Swiss minister defends tough banking proposals-paper
* Says unlikely UBS will leave Switzerland
* Switzerland pushing ahead with stricter banking regulation
* UBS has warned rules could force bank to move units abroad
ZURICH, May 1 (Reuters) - Swiss finance minister Eveline Widmer-Schlumpf does not think UBS (UBSN.VX) will leave the country if tough bank rules are adopted as Switzerland will still offer the bank better conditions than any other country.
The Swiss government is pushing ahead with plans to make both UBS and Credit Suisse (CSGN.VX) reach tough new capital standards, saying the benefits to the economy outweigh the costs to the banks. [ID:nLDE73K06O]
UBS Chief Executive Oswald Gruebel has said the stiff Swiss standards could force UBS to move units abroad, but Widmer-Schlumpf has already noted the bank is benefiting from advantages such as low taxes plus political stability in Switzerland.
"I assume that UBS will not migrate from Switzerland. Even with the regulation of the big banks, which we are planning, Switzerland still offers companies like UBS overall far better conditions than any other country," Widmer-Schlumpf was quoted as saying in an interview with Switzerland's SonntagsZeitung.
The Swiss government has proposed both big banks will need an equity Tier 1 capital ratio of at least 10 percent of assets, more than the 7 percent minimum set under the Basel III global standards which begin to take effect in 2013. [ID:nLDE73D1EK]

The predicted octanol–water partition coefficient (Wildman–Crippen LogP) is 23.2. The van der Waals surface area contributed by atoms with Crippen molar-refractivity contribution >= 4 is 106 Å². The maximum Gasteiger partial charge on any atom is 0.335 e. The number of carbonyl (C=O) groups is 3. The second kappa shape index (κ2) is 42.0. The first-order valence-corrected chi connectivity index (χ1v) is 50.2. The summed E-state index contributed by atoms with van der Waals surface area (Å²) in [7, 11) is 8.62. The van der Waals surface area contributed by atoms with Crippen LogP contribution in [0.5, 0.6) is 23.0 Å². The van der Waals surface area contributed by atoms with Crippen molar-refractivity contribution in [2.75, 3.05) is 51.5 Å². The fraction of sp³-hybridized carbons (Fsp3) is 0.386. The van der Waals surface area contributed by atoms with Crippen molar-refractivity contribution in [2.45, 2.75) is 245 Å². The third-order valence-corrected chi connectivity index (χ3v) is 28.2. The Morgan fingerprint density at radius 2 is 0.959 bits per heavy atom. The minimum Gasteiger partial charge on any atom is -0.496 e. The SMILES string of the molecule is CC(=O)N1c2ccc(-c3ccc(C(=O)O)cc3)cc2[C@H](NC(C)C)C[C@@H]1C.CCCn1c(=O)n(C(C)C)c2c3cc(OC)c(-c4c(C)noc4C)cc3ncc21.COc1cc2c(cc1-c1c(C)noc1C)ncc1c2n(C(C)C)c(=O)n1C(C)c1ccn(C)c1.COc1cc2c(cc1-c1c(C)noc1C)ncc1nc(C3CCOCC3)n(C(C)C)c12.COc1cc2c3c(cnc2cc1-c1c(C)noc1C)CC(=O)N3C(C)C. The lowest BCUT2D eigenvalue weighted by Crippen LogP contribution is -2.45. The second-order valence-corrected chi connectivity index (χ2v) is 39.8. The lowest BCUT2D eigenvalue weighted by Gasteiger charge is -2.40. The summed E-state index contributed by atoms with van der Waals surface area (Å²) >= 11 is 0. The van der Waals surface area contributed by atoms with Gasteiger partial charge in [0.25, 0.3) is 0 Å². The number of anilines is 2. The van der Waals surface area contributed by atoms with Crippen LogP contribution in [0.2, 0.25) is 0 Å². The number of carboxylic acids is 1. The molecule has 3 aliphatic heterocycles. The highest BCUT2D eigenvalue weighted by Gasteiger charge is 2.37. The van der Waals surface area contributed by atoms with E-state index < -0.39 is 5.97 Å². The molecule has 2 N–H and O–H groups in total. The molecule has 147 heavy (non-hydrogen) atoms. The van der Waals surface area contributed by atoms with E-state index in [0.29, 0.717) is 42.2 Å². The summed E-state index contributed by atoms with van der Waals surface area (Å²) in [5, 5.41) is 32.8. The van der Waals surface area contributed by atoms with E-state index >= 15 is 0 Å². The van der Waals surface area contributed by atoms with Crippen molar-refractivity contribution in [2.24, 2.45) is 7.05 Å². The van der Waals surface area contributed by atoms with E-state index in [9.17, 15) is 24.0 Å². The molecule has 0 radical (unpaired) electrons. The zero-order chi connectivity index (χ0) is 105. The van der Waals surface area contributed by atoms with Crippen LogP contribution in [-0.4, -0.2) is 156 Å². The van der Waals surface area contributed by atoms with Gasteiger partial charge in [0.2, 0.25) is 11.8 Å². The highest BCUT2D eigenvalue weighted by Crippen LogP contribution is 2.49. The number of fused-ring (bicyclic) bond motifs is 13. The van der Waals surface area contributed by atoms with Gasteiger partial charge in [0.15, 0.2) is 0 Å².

Both UBS and the powerful right-wing Swiss People's Party (SVP) have said the plan risks making UBS and Credit Suisse less competitive, raising questions about whether the rules might still be watered down during the legislative process.
But Widmer-Schlumpf said the government, the State Secretariat for Economic Affairs, FINMA regulator and the central bank had looked at the consequences of the plans and concluded that the improved stability would lead to more money coming into Switzerland in the mid- to long-term.
Widmer-Schlumpf also said Switzerland had to take a tougher line on banking regulation than other countries as UBS and, to a lesser extent, Credit Suisse were so big that any failure would pose a much greater risk to its taxpayers.
Britain, where the size of its banking system is similarly out of scale with the total economy, is also considering more stringent capital standards than Basel III. [ID:nLDE7371AX]
Widmer-Schlumpf said in the interview she saw no reason for the Swiss rules to be watered down.
"If you only look at the equity capital requirements in isolation then we are more strict, or rather, more consequent," Widmer-Schlumpf said.
"But if you also look at the mix of measures of other countries, where banks are being split up or lumbered with high taxes, then we have prepared a good, transparent and also liberal solution," she said.
"If UBS of all companies is trying to dampen the mood around the regulation proposals and is accusing us of not clarifying the consequences enough, one must not forget what UBS owes the state," Widmer-Schlumpf said.
The Swiss government offered 6 billion Swiss francs to UBS in October 2008 to prevent the bank collapsing under more than $50 billion of writedowns on toxic U.S. assets.
Switzerland later also had to agree to a taxation deal with the United States to end a damaging lawsuit against UBS, in which it gave details of UBS clients to the U.S. government, lifting the veil on the country's cherished tradition of banking secrecy. (Reporting by Katie Reid; Editing by Greg Mahlich)
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